Thanks Mike, Though from the discussion it makes sense both sychronized method calls and wait/notify are similar systems in terms of blocking thread and make it wait, but I would like to explicitly ask that: I have a situation where the design suggests to use wait/notify but I am thinking of redesigning it into synchronized method calls where (behaviour of wait/notify) is done by JVM not by program calling wait and notify explicity, which is prone to errors as compared to calls to synchronized methods. If the design allows, will synchronized methods give similar performance as wiat/notify where I know no thread will wake up until I call notify/notifyAll? Thanks, Alain

Mike Simmons Ranch Hand Joined: Mar 05, 2008 Posts: 2802

posted 1/13/2009 6:31:49 AM

That's an interesting idea. Yes, I would expect that both systems would probably give similar performance. If one is faster, I don't know which it would be - could be either. Probably the performance will be close enough either way that it doesn't matter, and your decision will be based on other considerations.

www.coderanch.com/t/425685/threads/java/Blocked-Waiting-Thread

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Blocked vs Waiting Thread (Threads forum at JavaRanch)

Alain Dickson Ranch Hand Joined: Dec 08, 2008 Posts: 53

posted 1/14/2009 1:54:37 PM

Thanks for your valueable openion Mike. Regards, Alain

Steve Luke Bartender Joined: Jan 28, 2003 Posts: 3081

posted 1/14/2009 4:15:50 PM


A lain Dickson wrote:

Thanks Mike, Though from the discussion it makes sense both sychronized method calls and wait/notify are similar systems in terms of blocking thread and make it wait, but I

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would like to explicitly ask that: I have a situation where the design suggests to use wait/notify but I am thinking of redesigning it into synchronized method calls where (behaviour of wait/notify) is done by JVM not by program calling wait and notify explicity, which is prone to errors as compared to calls to synchronized methods. If the design allows, will synchronized methods give similar performance as wiat/notify where I know no thread will wake up until I call notify/notifyAll? Thanks, Alain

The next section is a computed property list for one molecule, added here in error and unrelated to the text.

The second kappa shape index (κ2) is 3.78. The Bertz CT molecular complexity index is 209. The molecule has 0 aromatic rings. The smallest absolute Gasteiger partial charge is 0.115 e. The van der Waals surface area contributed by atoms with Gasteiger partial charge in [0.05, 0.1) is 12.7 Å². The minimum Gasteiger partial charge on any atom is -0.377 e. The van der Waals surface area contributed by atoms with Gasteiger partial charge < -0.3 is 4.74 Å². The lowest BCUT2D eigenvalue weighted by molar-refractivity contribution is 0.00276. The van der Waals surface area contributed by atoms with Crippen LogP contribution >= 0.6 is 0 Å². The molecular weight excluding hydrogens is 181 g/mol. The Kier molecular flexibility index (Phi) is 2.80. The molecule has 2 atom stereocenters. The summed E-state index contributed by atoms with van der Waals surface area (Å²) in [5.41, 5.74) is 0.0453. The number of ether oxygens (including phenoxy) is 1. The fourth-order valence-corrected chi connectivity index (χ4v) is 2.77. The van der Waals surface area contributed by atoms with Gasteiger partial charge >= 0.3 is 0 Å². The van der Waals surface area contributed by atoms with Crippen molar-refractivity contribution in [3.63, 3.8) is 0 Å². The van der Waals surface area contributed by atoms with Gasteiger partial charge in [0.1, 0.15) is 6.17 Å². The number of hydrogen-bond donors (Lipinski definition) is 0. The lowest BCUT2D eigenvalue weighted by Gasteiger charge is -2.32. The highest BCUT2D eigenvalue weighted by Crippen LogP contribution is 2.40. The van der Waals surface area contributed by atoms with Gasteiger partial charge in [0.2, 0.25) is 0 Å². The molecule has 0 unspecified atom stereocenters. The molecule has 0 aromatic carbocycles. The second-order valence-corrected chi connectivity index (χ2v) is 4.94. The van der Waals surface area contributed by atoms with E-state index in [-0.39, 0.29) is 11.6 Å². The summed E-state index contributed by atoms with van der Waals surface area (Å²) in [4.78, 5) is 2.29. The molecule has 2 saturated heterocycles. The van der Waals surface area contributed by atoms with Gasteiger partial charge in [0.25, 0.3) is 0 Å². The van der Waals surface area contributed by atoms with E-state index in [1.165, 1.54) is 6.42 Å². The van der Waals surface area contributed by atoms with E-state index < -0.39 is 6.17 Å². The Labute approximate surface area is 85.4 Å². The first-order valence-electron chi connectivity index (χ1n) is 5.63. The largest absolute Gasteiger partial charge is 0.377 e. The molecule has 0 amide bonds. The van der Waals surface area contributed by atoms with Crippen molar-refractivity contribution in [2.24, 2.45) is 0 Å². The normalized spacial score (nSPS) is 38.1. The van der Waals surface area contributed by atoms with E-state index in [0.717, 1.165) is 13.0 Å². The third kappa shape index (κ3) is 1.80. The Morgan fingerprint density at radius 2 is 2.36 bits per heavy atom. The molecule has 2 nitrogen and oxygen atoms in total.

A wait/notify system usually indicates that one thread can do some work concurrently with another, but has to specifically wait for the other thread to reach a certain point before it can proceed (say a consumer which can work on data, but must wait for the producer to make the data available before getting the next piece). Since you don't have control over thread scheduling the only thing you can do is call wait() to force the consumer to wait until the producer notify()s it of completion. Without wait/notify (or the Condition.await()/signal() from the concurrent api) you can't really get synchrony points points between different threads because you can't be sure which threads will get processor time and get the lock on the synchronized object. For example the consumer may get to a point where it has to block on a synchronized lock held by the producer. The producer releases the lock, but the thread maintains processor time, regains the lock, and keeps working. The poor consumer is still left in the blocking state, never having the chance to gain the synchronizing lock. So if you are looking to synchronize two threads in the fashion wait()/notify() allows, I think it would be rather difficult to execute using just synchronized methods because it would be hard to make sure any blocking thread ever gets some run time when it is needed. You might want to look at some of the classes in the java.util.concurrent package to make things easier, like a BlockingQueue
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Blocked vs Waiting Thread (Threads forum at JavaRanch)

to pass signals through, a Semaphore to provide permissions for the consumer to run, Lock/Conditions for a different synchronized lock/conditional wait and notification scheme, or the CyclicBarrier to allow multiple threads to come together to a single synchronized point. Many other options as well. See the java.util.concurrent API as well as the concurrency tutorial on Sun.

Steve

Alain Dickson Ranch Hand Joined: Dec 08, 2008 Posts: 53

posted 1/15/2009 9:33:41 AM

Thanks Steve, I have achieved my solution using the cocurrent package. It is very flexible and interesing. regards, Alain